Tesla is calling ERCOT for some Texas homes to be turned into virtual power plants, following a test run by the manufacturer. Broad public participation should help the utility operator stabilize the state's power grid.
Tesla is taking the next step after conducting tests with a small virtual power plant in Texas. A pilot project that brought together 64 upstate homes equipped with solar panels and Tesla Powerwalls showed that systems can provide grid services in seconds, according to Arushi Sharma-Frank, Tesla's US energy markets policy lead, during ERCOT's virtual workshop on May 31.
On May 18, Tesla submitted OBDRR041, a rule change request with the Electric Reliability Council of Texas (ERCOT), which manages the state electric grid. The proposed changes will allow electric utilities to work with customers who have solar panels and energy storage in their homes. This means that such households can bid on the extra capacity.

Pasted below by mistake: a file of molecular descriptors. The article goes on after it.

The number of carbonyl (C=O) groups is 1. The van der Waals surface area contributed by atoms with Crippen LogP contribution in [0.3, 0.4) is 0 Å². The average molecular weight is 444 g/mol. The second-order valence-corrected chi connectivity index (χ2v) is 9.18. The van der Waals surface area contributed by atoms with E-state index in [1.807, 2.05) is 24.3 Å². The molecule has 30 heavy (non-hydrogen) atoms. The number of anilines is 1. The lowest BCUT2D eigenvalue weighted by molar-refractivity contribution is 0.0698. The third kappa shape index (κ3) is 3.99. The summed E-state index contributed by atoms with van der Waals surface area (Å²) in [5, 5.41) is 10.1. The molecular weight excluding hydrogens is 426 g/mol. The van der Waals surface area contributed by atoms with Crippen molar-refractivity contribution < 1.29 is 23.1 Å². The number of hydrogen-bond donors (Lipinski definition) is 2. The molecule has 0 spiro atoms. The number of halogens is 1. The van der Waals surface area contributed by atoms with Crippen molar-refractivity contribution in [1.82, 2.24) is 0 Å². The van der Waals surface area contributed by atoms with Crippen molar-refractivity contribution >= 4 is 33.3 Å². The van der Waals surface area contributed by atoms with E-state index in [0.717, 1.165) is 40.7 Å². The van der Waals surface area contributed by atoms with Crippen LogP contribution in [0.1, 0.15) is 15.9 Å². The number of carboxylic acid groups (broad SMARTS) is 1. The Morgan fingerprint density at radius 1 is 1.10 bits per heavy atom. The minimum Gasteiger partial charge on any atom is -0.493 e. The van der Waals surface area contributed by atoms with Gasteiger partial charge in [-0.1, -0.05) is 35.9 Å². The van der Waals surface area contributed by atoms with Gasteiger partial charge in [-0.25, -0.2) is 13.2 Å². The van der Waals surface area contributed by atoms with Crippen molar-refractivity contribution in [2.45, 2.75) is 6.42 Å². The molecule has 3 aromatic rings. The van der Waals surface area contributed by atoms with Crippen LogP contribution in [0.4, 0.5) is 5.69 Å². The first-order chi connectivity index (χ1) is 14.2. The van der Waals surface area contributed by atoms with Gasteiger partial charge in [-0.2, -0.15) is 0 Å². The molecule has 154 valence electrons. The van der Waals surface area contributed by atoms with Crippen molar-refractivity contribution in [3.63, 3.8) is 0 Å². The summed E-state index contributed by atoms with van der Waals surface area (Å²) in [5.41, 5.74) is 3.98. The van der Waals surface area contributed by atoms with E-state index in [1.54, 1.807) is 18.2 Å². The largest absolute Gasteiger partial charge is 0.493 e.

During ERCOT's virtual workshop, Sharma-Frank said that Texas has thousands of Megawatts of assets on the distribution system, trending the acceleration in distributed energy resources (DERs) (behind-the-meter generation and storage). In support of her statement, she quoted FERC Chairman Neil Chatterjee, Opening Remarks at 9/24/20 FERC Open Meeting announcing FERC Order 2222:
“DERs can hide in plain sight in our homes, businesses and communities, but their power is mighty…Projections indicate that from 65 gigawatts to more than 380 gigawatts of DERs could be added to the country’s power grids over the next four years.”
Sharma-Frank said the main challenge is that Texas needs “all available, affordable, dispatchable electric capacity/resources mobilized to address grid reliability challenges” because “distributed energy resources are available today, but are unrealized dispatchable assets to ERCOT.”
As a short term solution, Tesla proposes minor changes to an existing, unutilized ERCOT market design. This concept, which was developed nine years ago, could immediately unlock grid reliability services from small distributed energy resources that can be dispatched as an “aggregation.”
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